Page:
Hate mob’s terror reign

Reporter: Janice Barker
Date published: 13 September 2010

Bottles were thrown at police and eight thugs were arrested when far right English Defence League supporters ran riot through Oldham on Saturday.

Police were warned at 8.45am that EDL supporters were arriving as members gathered from noon in the town centre.

It was one of a number of so-called flash mob events over the weekend, according to the Unite Against Facism organisation which is monitoring the far-right group.

Trouble flared at about 1.15pm when bottles were thrown at a police car by a group of up to 50 EDL supporters at the Middleton Road junction with Broadway in Chadderton.

Four people were arrested for public order offences.

In total, there were about 120 EDL members in the town centre. A group of 60 laid a wreath at the War Memorial on Yorkshire Street. There were four further arrests for public order offences at different parts of the town centre.

Police say there were no reports of any injuries to officers or members of the public and no damage reported.

Unite Against Facism’s website carried news of the Oldham event and also said the EDL were in Leeds on Saturday were they attempted to disrupt campaigning by local Stop the War and Right to Work groups.

There are also reports of EDL supporters attempting to harass Muslims in Nuneaton on Sunday.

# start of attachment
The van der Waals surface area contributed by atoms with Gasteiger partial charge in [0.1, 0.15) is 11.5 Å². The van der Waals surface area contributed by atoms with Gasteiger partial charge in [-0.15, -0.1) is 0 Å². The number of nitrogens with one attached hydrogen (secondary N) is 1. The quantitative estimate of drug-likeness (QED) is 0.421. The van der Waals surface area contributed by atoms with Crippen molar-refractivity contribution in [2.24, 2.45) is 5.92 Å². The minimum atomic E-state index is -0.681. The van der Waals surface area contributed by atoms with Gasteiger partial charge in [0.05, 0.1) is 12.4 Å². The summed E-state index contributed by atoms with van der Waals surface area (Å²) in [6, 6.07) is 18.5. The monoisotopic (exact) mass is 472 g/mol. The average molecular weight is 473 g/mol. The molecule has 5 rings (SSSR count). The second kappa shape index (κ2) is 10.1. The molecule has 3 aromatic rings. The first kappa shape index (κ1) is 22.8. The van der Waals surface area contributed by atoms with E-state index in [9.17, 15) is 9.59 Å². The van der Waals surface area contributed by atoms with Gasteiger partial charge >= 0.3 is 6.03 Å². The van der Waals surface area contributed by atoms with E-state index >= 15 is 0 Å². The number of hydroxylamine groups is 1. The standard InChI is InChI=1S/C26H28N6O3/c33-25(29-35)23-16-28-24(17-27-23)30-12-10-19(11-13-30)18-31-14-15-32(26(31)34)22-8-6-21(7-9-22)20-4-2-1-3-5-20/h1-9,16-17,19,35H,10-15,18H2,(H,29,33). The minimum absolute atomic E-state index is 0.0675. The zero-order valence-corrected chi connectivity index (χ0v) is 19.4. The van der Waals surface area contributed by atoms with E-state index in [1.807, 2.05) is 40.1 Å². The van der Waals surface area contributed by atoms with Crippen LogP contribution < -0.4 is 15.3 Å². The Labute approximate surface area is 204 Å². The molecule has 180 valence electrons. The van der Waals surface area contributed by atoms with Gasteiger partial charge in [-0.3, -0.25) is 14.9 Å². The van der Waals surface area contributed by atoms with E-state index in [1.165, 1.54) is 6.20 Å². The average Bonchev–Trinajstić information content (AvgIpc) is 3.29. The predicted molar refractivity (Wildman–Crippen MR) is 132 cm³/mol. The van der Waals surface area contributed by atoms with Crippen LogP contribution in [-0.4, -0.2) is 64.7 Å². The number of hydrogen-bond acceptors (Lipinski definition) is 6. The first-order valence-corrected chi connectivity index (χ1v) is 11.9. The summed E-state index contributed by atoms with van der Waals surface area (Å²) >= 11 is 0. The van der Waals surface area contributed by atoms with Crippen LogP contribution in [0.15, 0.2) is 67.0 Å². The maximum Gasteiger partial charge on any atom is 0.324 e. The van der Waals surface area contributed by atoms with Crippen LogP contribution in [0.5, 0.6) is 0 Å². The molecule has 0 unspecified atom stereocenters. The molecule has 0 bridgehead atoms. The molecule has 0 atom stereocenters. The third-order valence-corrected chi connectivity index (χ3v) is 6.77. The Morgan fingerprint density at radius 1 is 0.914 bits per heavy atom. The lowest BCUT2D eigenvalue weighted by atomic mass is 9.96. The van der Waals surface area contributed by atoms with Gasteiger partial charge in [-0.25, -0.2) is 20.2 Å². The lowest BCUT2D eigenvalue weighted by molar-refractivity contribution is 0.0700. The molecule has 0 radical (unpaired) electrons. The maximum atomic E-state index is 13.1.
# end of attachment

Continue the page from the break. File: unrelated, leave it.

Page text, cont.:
Unite Against Facism says: “These developments suggest that the EDL may be moving away from large set-piece rallies towards smaller, unannounced ‘flash mob’ style events.”

The Chronicle reported in September last year how EDL, branded as far-right fascists had formed in Oldham, set up by a football hooligans involved in the 2001 Oldham race riots and had 50 members.

EDL’s leaders claimed they are not racist, far-right or fascist, and condemned the BNP and said they organised only peaceful protests against Islamic extremists.

Father Phil Sumner, chairman of the Oldham Interfaith Forum, said: “It’s just sad. Perhaps we should have been expecting it because of Pastor Jones’ views in America (the minister who threatened to burn copies of the Koran), and the fact that Eid coincided with the 9/11 anniversary.

“It seems as though it was reasonably well contained.”